This run was also what convinced Aaron that I needed to forgo most other speed workouts and easy runs and focus on getting my body accustomed to trail running.  I don’t have the stabilizer muscles developed to glide effortlessly through frequent obstacles and changes in direction.  I don’t have the confidence in my step to not tip toe around every rock and tree root  And I don’t have faith in myself to get up the damn mountain without an emotional breakdown.

All of that needs to be fixed in the next 4 weeks.

ONTO THE GOOD!

The 12 Not As Terrible Miles

IMG_1226 - Copy

This past Saturday, we had 12 miles on the schedule, so we headed up to Santa Fe to run a trail that ends up at the Santa Fe Baldy Peak (second highest point in the state).  Our run started at 10,000 feet and worked its way up to 11,600 (you could go even higher but we didn’t).  This trail was gorgeous from beginning to end with majestic pine trees and whimsical mushrooms (perfect for gnome houses) and babbling streams! And it wasn’t muddy which made things much easier.

IMG_1220 - Copy IMG_1201 - Copy IMG_1208 - Copy

Aaron also let me in on a secret training method that really helped my approach: WALK.

So simple, yet so scary.  I have never walked during a race.  (I did stop to use the bathroom during Chicago, but I figure that’s kind of different).  In my mind, walking equates giving up, so I don’t do it (I know that is a big fat lie).

Half the time, when attempting to run up a steep hill while navigating trail obstacles, I am going about as fast as I would if I were walking, but using more energy (running is a really inefficient way of getting around).  So why would I waste more energy going just as fast (or slower)?  IT MAKES NO SENSE.

IMG_1239 - Copy

So, with that in mind, anytime I noticed my pace dropping on the uphill, I walked until I could feel my legs relax, and then I’d run again. A lot of times this meant running for about 30 seconds and walking for about 30 seconds. I don’t think I actually ran a full mile in the 12 that we did, but I felt great, and even the high elevation really didn’t kill me in ways that I thought it would.  We did bring more fuel (this is important), and the trail was in better condition, but overall I felt so much better on this run than I did on the 15 miler.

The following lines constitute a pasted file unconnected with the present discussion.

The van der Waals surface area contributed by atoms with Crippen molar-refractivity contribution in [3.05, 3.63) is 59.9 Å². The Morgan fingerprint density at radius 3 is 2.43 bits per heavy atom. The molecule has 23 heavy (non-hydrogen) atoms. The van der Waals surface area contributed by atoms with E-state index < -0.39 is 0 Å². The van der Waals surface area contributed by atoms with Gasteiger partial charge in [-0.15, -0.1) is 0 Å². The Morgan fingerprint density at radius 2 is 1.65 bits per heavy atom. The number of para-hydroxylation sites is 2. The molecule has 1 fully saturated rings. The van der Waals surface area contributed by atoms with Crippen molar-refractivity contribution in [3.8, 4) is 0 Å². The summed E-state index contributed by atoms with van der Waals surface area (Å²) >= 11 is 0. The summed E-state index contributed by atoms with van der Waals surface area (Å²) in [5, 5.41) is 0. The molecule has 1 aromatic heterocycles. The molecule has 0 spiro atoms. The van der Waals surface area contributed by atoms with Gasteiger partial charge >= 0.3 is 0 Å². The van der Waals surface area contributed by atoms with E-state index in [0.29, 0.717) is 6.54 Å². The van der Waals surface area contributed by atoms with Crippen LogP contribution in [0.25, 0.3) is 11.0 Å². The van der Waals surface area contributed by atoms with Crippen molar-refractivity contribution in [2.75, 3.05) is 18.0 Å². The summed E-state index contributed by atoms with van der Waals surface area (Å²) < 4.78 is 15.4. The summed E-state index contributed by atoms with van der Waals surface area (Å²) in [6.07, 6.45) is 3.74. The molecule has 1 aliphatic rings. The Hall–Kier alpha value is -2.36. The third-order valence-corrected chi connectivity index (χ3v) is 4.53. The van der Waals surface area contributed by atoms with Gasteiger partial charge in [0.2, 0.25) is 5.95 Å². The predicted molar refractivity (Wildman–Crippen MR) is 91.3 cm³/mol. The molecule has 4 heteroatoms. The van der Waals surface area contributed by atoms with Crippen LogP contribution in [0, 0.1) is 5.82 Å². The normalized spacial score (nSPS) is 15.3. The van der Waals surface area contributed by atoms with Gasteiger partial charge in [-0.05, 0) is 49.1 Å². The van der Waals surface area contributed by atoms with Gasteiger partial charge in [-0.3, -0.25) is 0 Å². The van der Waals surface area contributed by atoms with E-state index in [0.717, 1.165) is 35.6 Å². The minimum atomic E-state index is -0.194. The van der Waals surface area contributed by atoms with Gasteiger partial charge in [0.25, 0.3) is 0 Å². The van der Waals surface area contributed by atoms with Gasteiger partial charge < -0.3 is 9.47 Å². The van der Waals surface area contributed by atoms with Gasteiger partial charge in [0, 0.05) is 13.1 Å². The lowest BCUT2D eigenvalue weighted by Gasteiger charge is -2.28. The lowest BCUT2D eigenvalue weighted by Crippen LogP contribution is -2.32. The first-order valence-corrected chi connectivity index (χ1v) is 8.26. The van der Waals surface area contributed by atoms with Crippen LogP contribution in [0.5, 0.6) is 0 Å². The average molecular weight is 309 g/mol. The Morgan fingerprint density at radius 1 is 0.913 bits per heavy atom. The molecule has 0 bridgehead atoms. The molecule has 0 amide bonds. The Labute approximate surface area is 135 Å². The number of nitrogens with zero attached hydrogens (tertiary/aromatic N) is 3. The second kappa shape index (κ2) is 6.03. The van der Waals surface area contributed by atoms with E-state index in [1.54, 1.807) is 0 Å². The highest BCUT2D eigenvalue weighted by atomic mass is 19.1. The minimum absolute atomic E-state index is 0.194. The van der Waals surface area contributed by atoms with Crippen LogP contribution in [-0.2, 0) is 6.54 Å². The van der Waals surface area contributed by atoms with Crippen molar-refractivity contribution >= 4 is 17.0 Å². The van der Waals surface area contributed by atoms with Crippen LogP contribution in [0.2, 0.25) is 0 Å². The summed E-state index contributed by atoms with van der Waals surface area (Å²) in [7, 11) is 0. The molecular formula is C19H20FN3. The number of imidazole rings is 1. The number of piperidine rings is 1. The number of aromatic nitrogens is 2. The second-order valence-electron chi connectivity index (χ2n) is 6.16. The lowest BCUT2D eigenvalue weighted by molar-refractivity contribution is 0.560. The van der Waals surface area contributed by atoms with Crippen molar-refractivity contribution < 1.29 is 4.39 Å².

IMG_1242 - Copy

Weee! Downhill is fun.

I’m still not completely confident about my race performance though.  We have 2 long runs left before we taper down, and I’m hoping that both of those will help my body get even stronger.

But, aside from the misery and the extreme slowness, how beautiful is trail running?  A good portion of our 12 miler time was spent standing at the tree line, swooning over the amazing world around us.  I’ve had some amazing runs this year with some incredible scenery, but nothing quite matches the feeling of standing so high above the world and knowing your little tired (and thoroughly harassed) legs have actually carried you up there.

IMG_1229 - Copy

At the tree line!

IMG_1220 - Copy

And having every hiker (who were all amazingly friendly) stop to comment about how badass you are for running this trail is pretty dang cool.

IMG_1268 - Copy

Overall take-aways for long trail runs:

1. Even though I can sustain myself on 1 ClifShot during a regular 15 mile run, trail running takes a lot longer and requires different fueling needs.  Having a sufficient fuel stash ready will help make those last few miles much less terrible.  Also, low glycogen levels actually spin your emotions out of control, so not fueling properly might actually make you cry.

2. Walking is cool, especially if you are going the same speed that you would be while running.  And walking uses less energy while allowing for a bit of recovery.

3. These training runs at elevation are important! I am so glad that I didn’t go into this race without practice because I don’t know if I would have been physically ok to do it. I still don’t, actually…

4. Mantras are just as helpfult, but for me, they need to be a bit different.  “BE THE GOAT” is what seems to be working to get me up the hills, but it wouldn’t make any sense sprinting down a city street.

5. CORE STRENGTH and strong quads:  These are always a big deal for runners, but when you are going down a steep downhill stretch, gravity will throw you off the mountain if you don’t have a fine tuned brake system. I’ve had more scares than I care to admit.

Trail Running: Love it or hate it? 

Favorite trail running shoes?  I’m likely going to go with the Brooks Cascadia, but I could use suggestions for a more supported trail shoe.

The 117th Boston Marathon Race Recap

10:19 a.m., April 15th.  I was looking down compulsively at my Garmin.  I had activated the satellite location finder a few minutes before and it had sprung into action faster than anticipated (it usually takes 5 minutes), so I was worried that it would shut off before I could initiate the timer as I crossed the start line.

Lined up in corral 7 of the 2nd wave, my Garmin was my most pressing concern.  At that moment, the Boston Marathon was still just the Holy Grail of races for marathon runners, an impressive race for some non-runners in the know, and for most people in the world, an event with little to no importance.  In fact, I imagine that very few people outside of Boston or the running community had any idea at all that some 24,000 runners were nervously lined up in a small Massachusetts town called Hopkinton, waiting to embark on possibly the most coveted 26.2 mile journey in all of road racing.

I wish that was still the case. But, we all know what happens next.